I've tried to use my bike the past few years for running errands and such in the neighbourhood, and it has become a habit to do so. I'd like to ride my bike to work, like the Mister does, but I'd arrive in such a sweaty, snarly, shamble that I'd have to spend at least an hour putting my hair and makeup and clothes to rights before I'd be fit for human consumption.
After dinner this evening, I took it into my head to ride over to my parent's new place, to see how long it would take me, and also, because my dad needed a haircut. The enterprise started out okay, but once I got out of my own subdivision, which I'm pretty familiar with, I realized how many hills there are in this city. I knew there was one big-ass hill on the way to my parents, and no matter how many routes I negotiated in my head before setting off, there was no way around that damn hill, but there were at least a half a dozen which were complete surprises. I've driven that route a hundred times, but what seems inconsequential in a car is monumental when you're pedalling a bike. I kind of got lost in that unfamiliar subdivision ("damn, another crescent!"), but I did eventually figure it out and got to my mom and dad's in about 25 minutes. The ride home was a breeze.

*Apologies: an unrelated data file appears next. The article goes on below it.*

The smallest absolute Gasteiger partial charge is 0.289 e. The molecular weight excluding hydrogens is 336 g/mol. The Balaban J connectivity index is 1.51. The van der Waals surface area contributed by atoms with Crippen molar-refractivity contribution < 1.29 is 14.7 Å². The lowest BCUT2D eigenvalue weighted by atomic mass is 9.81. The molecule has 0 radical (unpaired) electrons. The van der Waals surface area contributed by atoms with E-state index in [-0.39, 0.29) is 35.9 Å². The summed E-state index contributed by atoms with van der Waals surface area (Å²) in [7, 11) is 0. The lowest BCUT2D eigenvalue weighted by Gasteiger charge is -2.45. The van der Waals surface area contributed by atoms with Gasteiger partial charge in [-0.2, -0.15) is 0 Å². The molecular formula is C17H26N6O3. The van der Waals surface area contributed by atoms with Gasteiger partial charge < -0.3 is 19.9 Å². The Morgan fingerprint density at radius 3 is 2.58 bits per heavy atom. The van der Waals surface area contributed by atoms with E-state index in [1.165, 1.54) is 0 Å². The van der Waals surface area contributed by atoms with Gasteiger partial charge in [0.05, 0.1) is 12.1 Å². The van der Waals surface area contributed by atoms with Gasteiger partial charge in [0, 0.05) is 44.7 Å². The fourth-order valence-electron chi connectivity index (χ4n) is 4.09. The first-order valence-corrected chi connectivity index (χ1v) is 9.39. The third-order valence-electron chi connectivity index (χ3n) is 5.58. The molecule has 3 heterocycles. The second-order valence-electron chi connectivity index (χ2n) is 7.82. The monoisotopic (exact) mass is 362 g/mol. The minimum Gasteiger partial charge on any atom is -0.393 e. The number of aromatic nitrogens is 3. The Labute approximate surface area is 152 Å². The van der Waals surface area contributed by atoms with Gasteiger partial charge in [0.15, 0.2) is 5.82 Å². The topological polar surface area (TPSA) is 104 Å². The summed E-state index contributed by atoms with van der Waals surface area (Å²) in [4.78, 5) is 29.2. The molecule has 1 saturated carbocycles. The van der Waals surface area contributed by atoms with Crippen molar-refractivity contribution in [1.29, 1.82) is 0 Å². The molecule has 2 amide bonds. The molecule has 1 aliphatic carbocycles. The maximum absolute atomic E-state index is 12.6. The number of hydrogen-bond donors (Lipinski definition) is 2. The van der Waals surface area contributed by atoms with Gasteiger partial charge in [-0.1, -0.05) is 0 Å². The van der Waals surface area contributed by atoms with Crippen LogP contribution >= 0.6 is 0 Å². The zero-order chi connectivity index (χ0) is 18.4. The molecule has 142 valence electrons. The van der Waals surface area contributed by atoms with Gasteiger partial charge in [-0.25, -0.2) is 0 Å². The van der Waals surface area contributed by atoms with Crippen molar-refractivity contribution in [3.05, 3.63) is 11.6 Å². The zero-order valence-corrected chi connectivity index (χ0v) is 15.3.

My most impressive bike ride was last year, when Big Liver Girl and I went to Quebec for the Victoria Day weekend. Did I mention that the area was the Laurentian Mountains? And that there are mountains there? And that I have the cardio capacity of a chain-smoking grandma? It was 21K uphill, one way, and it nearly killed me. The scenery was spectacular, and Big Liver Girl was most accomodating of my bitching and whining and constantly stopping for rests, and she entertained me all the while and bought me a beer at lunchtime. (It was, and continues to be, the hands-down, best-tasting beer I have ever had in my entire existance.) It took us 3 1/2 hours to get to Val-David, but it only took us an hour and a half to get home. I thought I would be crippled the next day, but I was surprised to find that my legs still functioned, even though I was sure they would go on a wild-cat strike. I was very proud of myself to have gotten through it, and even better, actually enjoyed it. A memorable day with one of my favorite people on the planet was well worth every ache and pain.